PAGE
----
The Hawaii Supreme Court heard oral arguments today in a case in which the state is being accused of not doing enough to ensure the U.S. Army isn’t trashing the Pohakuloa Training Area on Hawaii island under the terms of its 65-year lease with the state.
The state appealed a ruling last year by Oahu Circuit judge Gary Chang, who said the state Department of Land and Natural Resources failed to properly care for the trust land.
Chang had ordered the state to provide a written stewardship plan, regular monitoring and inspections, inspection reports with recommendations and procedures for addressing violations and debris removal plans, among other things.
But Ewan C. Raynor, Hawaii’s deputy solicitor general, told the court today that Chang overstepped his authority. He said state court’s oversight of the case is limited by the fact the U.S. government isn’t one of the parties in the case.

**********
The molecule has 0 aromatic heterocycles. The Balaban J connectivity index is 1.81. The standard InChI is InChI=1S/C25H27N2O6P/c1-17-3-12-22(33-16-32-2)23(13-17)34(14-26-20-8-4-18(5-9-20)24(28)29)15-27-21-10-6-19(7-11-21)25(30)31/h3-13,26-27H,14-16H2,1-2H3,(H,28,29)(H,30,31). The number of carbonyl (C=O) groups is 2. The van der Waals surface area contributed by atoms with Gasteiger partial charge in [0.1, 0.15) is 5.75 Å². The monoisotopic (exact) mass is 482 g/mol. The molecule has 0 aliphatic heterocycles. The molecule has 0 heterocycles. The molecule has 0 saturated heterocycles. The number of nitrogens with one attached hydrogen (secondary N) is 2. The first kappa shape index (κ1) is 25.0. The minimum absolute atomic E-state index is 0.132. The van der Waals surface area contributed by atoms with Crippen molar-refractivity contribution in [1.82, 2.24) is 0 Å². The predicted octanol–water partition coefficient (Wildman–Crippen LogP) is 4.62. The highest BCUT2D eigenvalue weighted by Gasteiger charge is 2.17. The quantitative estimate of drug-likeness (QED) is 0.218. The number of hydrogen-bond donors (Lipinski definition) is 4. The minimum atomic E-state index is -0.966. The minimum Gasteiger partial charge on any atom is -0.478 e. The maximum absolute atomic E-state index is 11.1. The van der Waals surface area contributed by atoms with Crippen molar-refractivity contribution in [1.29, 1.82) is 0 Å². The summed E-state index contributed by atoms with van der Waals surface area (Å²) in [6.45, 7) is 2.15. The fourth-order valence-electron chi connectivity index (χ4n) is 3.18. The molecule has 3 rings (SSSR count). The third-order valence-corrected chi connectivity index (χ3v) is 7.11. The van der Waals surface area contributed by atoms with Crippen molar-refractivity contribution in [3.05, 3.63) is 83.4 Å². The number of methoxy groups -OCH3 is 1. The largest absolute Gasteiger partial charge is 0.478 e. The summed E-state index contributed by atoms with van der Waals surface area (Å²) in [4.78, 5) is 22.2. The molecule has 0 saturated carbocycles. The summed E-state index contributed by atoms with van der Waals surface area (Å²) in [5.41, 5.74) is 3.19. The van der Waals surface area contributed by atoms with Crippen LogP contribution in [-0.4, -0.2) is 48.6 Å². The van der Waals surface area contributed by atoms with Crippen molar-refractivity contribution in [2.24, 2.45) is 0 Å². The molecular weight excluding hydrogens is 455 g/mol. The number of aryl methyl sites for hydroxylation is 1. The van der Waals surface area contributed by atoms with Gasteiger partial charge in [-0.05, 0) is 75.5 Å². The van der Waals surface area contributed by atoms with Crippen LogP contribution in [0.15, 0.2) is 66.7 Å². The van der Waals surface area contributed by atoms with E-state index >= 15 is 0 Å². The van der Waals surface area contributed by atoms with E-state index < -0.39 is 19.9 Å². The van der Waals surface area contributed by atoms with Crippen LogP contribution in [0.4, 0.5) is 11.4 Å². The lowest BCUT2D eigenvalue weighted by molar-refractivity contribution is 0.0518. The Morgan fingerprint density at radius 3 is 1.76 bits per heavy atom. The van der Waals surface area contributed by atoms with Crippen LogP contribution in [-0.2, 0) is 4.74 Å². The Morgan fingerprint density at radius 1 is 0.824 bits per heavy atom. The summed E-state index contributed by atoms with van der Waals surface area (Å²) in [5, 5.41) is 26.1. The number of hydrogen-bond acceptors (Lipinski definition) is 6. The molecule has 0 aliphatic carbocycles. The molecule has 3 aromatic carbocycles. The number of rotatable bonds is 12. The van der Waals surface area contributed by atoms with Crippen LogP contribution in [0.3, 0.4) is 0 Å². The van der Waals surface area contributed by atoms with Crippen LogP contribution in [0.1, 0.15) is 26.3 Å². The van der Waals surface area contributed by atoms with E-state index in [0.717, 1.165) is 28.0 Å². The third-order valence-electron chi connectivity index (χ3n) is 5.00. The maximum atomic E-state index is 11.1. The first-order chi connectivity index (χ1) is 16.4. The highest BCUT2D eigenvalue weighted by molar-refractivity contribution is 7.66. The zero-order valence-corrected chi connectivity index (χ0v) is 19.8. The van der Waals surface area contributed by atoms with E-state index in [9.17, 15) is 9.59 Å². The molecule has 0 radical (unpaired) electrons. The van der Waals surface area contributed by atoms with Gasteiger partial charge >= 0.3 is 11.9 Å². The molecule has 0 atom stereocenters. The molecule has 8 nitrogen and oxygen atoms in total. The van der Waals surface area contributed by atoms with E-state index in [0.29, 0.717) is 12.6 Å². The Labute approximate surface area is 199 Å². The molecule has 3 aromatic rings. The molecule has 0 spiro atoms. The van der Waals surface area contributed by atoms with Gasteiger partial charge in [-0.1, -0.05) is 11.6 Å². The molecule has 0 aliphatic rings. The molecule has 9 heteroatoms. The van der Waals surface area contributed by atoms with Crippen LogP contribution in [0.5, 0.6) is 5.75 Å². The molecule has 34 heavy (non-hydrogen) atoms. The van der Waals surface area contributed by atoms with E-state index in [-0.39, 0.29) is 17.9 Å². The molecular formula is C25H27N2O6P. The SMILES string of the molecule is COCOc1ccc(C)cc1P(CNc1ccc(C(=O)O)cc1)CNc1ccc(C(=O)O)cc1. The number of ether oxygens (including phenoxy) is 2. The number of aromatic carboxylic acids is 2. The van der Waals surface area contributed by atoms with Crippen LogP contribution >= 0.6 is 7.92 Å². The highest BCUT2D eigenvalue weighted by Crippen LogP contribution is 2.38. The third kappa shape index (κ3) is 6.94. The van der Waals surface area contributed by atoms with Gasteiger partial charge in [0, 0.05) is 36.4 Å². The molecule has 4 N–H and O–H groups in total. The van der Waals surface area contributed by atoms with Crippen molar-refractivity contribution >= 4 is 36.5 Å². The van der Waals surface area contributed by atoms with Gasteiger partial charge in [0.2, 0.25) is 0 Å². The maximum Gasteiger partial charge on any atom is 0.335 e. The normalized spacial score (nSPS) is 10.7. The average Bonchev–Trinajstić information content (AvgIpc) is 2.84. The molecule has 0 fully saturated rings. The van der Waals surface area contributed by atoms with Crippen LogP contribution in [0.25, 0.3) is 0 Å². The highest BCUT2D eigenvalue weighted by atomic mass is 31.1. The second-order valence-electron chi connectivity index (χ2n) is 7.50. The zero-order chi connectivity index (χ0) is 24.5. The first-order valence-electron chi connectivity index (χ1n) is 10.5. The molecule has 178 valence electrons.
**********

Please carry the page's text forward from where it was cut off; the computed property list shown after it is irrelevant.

The fact is, he said, the Army gets to decide whether there is a breach of duty under the lease. He suggested the case belonged in federal court.
But several justices questioned his arguments, and so did David Kimo Frankel, attorney for the plaintiffs, Hawaiian cultural practitioners Clarence Ching and Mary Maxine Kahaulelio.
Frankel argued that the state is the one ultimately responsible for making sure that trust lands are looked after properly.
“The facts are compelling (and) the law is on our side,” the former Native Hawaiian Legal Corp. attorney said afterward.
The Pohakuloa Training Area is a 100,000-acre property used by the Army for combat and live-fire training. Some 20,000 acres of the military outpost are owned by the state and have been leased to the Army since 1964 for $1.
About three dozen Hawaiians and Thirty Meter Telescope opponents met in a ceremony before the hearing. Afterward, they called on the TMT partners and board members to divest from the $1.4 billion project scheduled for construction near the summit of Mauna Kea.